What is intellectual property and four example of intellectual property?
Intellectual property refers to creative endeavors to which exclusive rights can be applied. Copyright, trademark, patent, and trade secrets are the major types of intellectual property.
Russell L. Parr has written: 'Valuation of Intellectual Property and Intangible Assets, 2001 Supplement (Intellectual Property-General, Law, Accounting & Finance, Management, Licensing, Special Topics)' 'Valuation of Intellectual Property and Intangible Assets' 'Valuation of Intellectual Property and Intangible Assets, 1997 Cumulative Supplement' 'Intellectual Property' 'Intellectual Property Infringement Damages (Intellectual Property S.)'
Robert P. Merges has written: 'Intellectual property in the new technological age' -- subject(s): Intellectual property, Technological innovations, Law and legislation 'Justifying intellectual property' -- subject(s): Intellectual property, Philosophy, Intangible property 'Intellectual property in the new technological age' -- subject(s): Intellectual property, Technological innovations, Law and legislation
Intellectual Property as defined by CIPO (Canadian Intellectual Property Office): "Legal rights that result from intellectual activity in the industrial, scientific, literary and artistic fields." Intellectual Property is protected as follows: Trademarks - Protect your business identity of Name, Logo and Domain Name Copyrights - Protect all creative intellectual property, i.e. Artistic, dramatic, Literary and musical. Patents - Protects Inventions So the difference between Intellectual Property rights and copyrights is just that copyrights are a…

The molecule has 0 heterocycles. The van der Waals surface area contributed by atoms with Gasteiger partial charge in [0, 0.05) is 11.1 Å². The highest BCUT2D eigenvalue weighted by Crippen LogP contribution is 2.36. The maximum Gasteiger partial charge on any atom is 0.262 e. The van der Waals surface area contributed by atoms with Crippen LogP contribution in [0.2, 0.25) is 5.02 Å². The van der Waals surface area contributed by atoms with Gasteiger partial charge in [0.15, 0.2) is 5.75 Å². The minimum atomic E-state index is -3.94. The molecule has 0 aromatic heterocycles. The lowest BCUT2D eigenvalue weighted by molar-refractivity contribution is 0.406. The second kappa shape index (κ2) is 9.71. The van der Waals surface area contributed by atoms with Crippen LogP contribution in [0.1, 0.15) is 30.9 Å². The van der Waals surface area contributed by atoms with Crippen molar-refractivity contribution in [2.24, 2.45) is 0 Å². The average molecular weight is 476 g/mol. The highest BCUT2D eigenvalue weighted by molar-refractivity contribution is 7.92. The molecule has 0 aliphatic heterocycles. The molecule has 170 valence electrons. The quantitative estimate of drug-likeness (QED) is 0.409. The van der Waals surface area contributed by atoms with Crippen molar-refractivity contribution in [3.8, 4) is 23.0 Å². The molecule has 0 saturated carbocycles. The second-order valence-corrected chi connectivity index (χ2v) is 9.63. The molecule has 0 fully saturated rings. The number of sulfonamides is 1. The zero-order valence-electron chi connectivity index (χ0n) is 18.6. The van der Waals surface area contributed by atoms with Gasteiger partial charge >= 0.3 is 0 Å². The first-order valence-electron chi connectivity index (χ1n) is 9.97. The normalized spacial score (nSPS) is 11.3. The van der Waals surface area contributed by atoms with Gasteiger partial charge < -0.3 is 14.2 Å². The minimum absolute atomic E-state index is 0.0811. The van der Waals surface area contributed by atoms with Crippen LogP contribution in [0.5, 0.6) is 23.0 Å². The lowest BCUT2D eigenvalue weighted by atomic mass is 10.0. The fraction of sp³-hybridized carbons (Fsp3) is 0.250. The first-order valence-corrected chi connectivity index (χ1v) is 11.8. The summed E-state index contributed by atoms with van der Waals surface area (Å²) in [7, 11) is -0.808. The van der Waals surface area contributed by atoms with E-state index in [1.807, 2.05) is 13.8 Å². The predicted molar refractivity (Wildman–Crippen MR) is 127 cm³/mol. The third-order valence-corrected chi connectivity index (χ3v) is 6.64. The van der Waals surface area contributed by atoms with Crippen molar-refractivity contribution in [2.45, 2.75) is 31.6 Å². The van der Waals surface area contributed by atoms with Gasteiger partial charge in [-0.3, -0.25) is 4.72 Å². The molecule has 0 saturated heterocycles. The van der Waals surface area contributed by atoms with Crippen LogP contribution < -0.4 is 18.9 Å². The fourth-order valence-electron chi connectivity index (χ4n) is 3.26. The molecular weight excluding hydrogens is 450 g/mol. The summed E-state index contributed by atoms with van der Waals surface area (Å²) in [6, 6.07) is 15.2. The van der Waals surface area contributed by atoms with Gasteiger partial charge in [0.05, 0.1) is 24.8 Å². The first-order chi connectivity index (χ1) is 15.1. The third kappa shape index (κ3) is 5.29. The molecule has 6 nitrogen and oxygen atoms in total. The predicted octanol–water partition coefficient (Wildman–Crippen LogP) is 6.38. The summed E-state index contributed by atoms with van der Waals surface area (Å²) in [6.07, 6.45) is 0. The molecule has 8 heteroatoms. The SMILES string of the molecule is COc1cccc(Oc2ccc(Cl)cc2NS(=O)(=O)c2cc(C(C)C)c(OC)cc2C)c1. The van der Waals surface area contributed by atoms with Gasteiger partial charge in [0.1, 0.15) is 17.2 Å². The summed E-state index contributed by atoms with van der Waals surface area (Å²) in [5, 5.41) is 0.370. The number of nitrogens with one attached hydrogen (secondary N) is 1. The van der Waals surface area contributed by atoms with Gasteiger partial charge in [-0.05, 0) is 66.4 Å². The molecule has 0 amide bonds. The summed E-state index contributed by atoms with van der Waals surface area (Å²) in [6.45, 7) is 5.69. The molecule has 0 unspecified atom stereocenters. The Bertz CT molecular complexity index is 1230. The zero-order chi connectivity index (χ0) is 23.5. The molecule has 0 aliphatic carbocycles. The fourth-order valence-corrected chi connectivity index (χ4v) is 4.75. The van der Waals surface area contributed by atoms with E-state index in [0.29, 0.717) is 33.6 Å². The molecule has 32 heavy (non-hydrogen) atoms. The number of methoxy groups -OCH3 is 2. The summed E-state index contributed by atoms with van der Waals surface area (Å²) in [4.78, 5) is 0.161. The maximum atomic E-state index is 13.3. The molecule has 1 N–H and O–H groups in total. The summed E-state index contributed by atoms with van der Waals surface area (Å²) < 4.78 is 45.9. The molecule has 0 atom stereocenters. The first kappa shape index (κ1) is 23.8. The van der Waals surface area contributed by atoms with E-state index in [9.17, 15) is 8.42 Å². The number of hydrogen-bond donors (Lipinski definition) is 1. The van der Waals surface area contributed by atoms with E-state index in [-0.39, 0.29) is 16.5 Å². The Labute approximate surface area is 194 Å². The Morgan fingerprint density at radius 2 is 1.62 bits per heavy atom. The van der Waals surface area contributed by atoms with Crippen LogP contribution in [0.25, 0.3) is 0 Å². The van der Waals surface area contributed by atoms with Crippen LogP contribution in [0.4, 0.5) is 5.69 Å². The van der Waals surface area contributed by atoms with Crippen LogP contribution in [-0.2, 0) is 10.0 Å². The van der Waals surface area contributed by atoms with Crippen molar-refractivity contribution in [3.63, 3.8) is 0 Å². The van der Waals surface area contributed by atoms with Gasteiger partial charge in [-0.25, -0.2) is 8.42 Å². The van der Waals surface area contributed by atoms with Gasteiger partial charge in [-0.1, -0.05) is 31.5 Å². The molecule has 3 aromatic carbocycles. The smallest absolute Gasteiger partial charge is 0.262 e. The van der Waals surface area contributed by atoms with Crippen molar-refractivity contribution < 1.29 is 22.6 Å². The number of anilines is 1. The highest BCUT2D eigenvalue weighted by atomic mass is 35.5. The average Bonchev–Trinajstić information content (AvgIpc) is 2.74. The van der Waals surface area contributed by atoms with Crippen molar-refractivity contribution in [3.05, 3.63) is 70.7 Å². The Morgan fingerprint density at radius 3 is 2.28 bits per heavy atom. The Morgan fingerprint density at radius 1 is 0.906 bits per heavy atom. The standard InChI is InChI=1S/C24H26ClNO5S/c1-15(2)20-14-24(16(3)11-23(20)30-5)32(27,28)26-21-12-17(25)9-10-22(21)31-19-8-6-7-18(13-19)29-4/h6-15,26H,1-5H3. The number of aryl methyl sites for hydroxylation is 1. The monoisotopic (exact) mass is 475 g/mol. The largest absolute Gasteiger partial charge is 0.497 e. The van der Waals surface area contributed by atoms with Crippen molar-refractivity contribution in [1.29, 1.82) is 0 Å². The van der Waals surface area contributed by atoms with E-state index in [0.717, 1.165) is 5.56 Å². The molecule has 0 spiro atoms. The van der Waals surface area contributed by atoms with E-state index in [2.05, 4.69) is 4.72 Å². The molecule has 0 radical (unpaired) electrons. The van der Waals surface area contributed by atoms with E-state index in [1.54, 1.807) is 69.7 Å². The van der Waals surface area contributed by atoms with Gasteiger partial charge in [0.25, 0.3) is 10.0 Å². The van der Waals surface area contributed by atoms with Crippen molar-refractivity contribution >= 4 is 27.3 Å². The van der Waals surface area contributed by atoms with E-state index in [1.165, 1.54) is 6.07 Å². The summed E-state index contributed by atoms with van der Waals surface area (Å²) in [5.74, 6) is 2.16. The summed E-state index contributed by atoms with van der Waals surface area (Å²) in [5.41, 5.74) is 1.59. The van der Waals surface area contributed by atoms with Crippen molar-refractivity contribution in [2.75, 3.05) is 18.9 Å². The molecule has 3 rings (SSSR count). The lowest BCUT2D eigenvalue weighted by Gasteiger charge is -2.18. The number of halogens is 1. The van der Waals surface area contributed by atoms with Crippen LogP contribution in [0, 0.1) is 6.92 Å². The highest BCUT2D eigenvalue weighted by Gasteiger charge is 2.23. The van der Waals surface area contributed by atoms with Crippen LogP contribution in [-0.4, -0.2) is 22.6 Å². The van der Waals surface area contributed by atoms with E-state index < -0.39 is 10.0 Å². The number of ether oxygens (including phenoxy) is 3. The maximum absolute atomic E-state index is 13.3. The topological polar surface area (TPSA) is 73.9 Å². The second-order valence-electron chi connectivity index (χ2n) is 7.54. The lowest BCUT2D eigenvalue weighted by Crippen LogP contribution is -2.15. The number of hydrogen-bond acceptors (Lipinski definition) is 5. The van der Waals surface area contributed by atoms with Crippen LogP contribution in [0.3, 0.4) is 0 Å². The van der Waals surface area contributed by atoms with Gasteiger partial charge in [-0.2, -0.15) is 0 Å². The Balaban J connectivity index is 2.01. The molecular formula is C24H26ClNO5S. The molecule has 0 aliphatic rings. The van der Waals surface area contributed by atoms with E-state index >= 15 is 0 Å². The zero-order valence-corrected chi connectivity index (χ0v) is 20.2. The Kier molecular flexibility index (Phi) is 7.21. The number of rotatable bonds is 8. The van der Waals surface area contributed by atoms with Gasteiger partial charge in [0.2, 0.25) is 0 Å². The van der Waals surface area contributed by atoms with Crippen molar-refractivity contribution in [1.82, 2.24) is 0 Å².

Because intellectual property is property. It is created and owned by individuals and sometimes businesses. People who produce intellectual property have a right to profit from it within certain guidelines and limits. Taking intellectual property and using it for profit without permission is stealing.
Intellectual Property refers to works created by inventors, authors and artists. these works are unique and have value in the market place. In our daily lives, we are surrounded by things that are protected by IP. Your school bags, your shoes and even your socks are protected by Intellectual Property rights. Nike, Bata or Adidas, for example, are all protected by a group of legal rights.